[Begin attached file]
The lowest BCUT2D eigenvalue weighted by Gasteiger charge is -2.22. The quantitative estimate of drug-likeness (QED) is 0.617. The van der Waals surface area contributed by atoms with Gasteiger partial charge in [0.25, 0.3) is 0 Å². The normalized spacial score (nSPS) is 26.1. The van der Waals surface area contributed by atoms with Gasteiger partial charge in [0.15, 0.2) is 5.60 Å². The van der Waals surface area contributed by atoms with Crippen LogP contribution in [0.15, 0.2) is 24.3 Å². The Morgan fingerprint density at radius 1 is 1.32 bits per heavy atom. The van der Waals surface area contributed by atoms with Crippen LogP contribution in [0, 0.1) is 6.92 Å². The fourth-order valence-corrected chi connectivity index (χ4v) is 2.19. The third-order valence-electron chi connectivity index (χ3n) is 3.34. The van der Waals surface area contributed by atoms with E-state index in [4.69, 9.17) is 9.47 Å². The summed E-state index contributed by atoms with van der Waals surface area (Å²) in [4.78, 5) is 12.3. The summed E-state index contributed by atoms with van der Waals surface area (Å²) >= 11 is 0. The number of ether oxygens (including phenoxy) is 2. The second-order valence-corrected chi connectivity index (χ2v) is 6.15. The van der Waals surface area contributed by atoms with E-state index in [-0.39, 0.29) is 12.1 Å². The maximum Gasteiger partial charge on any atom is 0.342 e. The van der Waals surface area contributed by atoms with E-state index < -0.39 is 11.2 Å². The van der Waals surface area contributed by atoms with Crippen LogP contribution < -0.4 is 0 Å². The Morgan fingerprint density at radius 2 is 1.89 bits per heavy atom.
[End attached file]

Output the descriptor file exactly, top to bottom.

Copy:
The lowest BCUT2D eigenvalue weighted by Gasteiger charge is -2.22. The quantitative estimate of drug-likeness (QED) is 0.617. The van der Waals surface area contributed by atoms with Gasteiger partial charge in [0.25, 0.3) is 0 Å². The normalized spacial score (nSPS) is 26.1. The van der Waals surface area contributed by atoms with Gasteiger partial charge in [0.15, 0.2) is 5.60 Å². The van der Waals surface area contributed by atoms with Crippen LogP contribution in [0.15, 0.2) is 24.3 Å². The Morgan fingerprint density at radius 1 is 1.32 bits per heavy atom. The van der Waals surface area contributed by atoms with Crippen LogP contribution in [0, 0.1) is 6.92 Å². The fourth-order valence-corrected chi connectivity index (χ4v) is 2.19. The third-order valence-electron chi connectivity index (χ3n) is 3.34. The van der Waals surface area contributed by atoms with E-state index in [4.69, 9.17) is 9.47 Å². The summed E-state index contributed by atoms with van der Waals surface area (Å²) in [4.78, 5) is 12.3. The summed E-state index contributed by atoms with van der Waals surface area (Å²) >= 11 is 0. The number of ether oxygens (including phenoxy) is 2. The second-order valence-corrected chi connectivity index (χ2v) is 6.15. The van der Waals surface area contributed by atoms with E-state index in [-0.39, 0.29) is 12.1 Å². The maximum Gasteiger partial charge on any atom is 0.342 e. The van der Waals surface area contributed by atoms with E-state index < -0.39 is 11.2 Å². The van der Waals surface area contributed by atoms with Crippen LogP contribution < -0.4 is 0 Å². The Morgan fingerprint density at radius 2 is 1.89 bits per heavy atom.